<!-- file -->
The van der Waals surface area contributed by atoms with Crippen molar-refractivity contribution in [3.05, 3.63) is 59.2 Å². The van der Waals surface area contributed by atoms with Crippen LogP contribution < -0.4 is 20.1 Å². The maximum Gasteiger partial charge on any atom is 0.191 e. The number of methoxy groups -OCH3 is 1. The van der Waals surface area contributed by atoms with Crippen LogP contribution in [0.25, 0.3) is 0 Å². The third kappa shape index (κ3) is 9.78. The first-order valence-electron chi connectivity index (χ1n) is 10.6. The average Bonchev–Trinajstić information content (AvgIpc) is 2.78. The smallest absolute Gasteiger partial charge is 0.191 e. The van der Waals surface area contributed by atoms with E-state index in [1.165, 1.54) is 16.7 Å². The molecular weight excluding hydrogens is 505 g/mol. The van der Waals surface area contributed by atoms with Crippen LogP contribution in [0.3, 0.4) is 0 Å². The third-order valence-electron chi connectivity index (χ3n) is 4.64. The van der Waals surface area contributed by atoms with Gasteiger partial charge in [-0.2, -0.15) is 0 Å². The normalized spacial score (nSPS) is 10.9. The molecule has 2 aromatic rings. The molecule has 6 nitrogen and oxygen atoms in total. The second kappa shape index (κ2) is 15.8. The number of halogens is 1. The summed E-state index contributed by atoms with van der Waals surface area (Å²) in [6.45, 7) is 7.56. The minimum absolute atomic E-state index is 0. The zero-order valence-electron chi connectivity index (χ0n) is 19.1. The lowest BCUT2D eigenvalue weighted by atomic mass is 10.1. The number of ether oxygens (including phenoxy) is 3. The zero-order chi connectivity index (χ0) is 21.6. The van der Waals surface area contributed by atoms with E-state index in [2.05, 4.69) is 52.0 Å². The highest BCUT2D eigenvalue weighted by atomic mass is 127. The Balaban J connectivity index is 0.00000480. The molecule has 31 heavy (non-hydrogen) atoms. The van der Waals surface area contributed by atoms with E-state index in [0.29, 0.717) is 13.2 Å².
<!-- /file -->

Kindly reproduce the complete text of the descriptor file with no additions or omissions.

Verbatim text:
The van der Waals surface area contributed by atoms with Crippen molar-refractivity contribution in [3.05, 3.63) is 59.2 Å². The van der Waals surface area contributed by atoms with Crippen LogP contribution < -0.4 is 20.1 Å². The maximum Gasteiger partial charge on any atom is 0.191 e. The number of methoxy groups -OCH3 is 1. The van der Waals surface area contributed by atoms with Crippen LogP contribution in [0.25, 0.3) is 0 Å². The third kappa shape index (κ3) is 9.78. The first-order valence-electron chi connectivity index (χ1n) is 10.6. The average Bonchev–Trinajstić information content (AvgIpc) is 2.78. The smallest absolute Gasteiger partial charge is 0.191 e. The van der Waals surface area contributed by atoms with E-state index in [1.165, 1.54) is 16.7 Å². The molecular weight excluding hydrogens is 505 g/mol. The van der Waals surface area contributed by atoms with Crippen LogP contribution in [0.3, 0.4) is 0 Å². The third-order valence-electron chi connectivity index (χ3n) is 4.64. The van der Waals surface area contributed by atoms with Gasteiger partial charge in [-0.2, -0.15) is 0 Å². The normalized spacial score (nSPS) is 10.9. The molecule has 2 aromatic rings. The molecule has 6 nitrogen and oxygen atoms in total. The second kappa shape index (κ2) is 15.8. The number of halogens is 1. The summed E-state index contributed by atoms with van der Waals surface area (Å²) in [6.45, 7) is 7.56. The minimum absolute atomic E-state index is 0. The zero-order valence-electron chi connectivity index (χ0n) is 19.1. The lowest BCUT2D eigenvalue weighted by atomic mass is 10.1. The number of ether oxygens (including phenoxy) is 3. The zero-order chi connectivity index (χ0) is 21.6. The van der Waals surface area contributed by atoms with E-state index in [2.05, 4.69) is 52.0 Å². The highest BCUT2D eigenvalue weighted by atomic mass is 127. The Balaban J connectivity index is 0.00000480. The molecule has 31 heavy (non-hydrogen) atoms. The van der Waals surface area contributed by atoms with E-state index in [0.29, 0.717) is 13.2 Å².